In an effort to help MEDucate patients about some of the basics of their health insurance benefits, here is an overview of how doctors bill their office visits.

The cost of a visit to a doctor is dependent on a variety of factors:

Is this a consultation?
Is this a new patient visit?
Is this a yearly well visit?
Is this a visit with an established patient with specific health complaints?

Each of these visits is defined by its own set of procedure codes that are used to identify the service type for the purpose of submitting those claims to health insurance companies for payment. In addition, these service classifications are further delineated by codes to specify the intensity and complexity of the service provided. In all cases except for yearly well visit procedure codes, there are five levels of service available to be used, ranging from minimal time and basic clinical involvement to significant time and complex clinical management. Accordingly, the cost for each of these services increases as its level of clinical management increases.

Why is this important for you to know?

Given that almost every health insurance policy includes a deductible, policy holders can be subject to shouldering significant costs for their care until their deductibles are reached. For people who don’t seek medical care very often, those deductibles might not be met in a given year. That means that those people could be self-funding their care, and therefore, could benefit from controlling their medical costs in any ways that they can.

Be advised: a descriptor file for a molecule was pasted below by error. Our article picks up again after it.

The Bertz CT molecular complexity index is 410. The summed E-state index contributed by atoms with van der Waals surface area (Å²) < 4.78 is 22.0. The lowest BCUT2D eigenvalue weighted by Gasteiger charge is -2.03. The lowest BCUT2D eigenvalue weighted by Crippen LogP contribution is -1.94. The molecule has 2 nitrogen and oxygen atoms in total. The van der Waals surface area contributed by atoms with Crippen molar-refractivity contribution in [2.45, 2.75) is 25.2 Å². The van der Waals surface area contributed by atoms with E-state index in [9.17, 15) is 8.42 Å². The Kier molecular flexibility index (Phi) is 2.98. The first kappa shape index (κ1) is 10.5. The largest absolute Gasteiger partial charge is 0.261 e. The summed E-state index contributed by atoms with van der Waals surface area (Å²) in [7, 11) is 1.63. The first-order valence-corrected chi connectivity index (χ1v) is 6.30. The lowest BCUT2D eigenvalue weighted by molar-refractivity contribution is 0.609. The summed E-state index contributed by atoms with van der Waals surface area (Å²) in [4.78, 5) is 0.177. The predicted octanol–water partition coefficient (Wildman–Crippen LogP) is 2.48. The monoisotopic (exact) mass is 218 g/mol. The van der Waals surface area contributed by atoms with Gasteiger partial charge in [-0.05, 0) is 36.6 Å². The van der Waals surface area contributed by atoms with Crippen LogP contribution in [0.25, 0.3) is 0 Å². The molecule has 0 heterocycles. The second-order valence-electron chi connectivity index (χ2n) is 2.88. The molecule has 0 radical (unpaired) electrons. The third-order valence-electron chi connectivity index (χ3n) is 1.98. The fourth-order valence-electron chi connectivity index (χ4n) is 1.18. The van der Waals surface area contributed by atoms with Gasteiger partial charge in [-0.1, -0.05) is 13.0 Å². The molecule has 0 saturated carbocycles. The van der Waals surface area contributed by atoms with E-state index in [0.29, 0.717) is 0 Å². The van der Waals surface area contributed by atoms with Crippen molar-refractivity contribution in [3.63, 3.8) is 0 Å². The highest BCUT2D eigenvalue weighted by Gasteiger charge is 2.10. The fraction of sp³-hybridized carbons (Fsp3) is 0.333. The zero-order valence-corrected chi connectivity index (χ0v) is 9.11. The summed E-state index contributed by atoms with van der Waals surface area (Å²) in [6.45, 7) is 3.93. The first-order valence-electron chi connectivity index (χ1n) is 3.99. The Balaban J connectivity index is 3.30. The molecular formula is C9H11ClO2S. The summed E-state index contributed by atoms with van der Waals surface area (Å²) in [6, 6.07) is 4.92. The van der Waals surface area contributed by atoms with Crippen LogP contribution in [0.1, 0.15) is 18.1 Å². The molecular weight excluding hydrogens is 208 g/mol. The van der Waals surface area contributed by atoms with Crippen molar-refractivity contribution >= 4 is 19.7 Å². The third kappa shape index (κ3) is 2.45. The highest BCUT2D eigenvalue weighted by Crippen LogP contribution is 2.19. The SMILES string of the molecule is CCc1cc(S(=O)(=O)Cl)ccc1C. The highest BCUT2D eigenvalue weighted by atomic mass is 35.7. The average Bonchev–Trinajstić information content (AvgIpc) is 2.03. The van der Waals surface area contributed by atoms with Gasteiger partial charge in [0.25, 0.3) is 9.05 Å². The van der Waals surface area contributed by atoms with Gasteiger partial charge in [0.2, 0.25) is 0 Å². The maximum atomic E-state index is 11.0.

In the case of the office visit, ensuring that the visit has been coded appropriately could translate into hundreds of dollars of savings. For instance, if a visit to your doctor was scheduled to exam your throat for throat pain, and that visit lasted 10 minutes, it should have been billed at a lower service level and fee than it would have been billed at had that visit lasted 30 minutes and included more comprehensive evaluation and procedures including strep cultures, ear wax removal, blood draws and other diagnostic tests. According to government studies, physicians frequently upcode (code at a higher level than justified by the clinical notes for the encounter) which results in higher reimbursement for the doctor, and thus potentially translates into higher costs for the patient.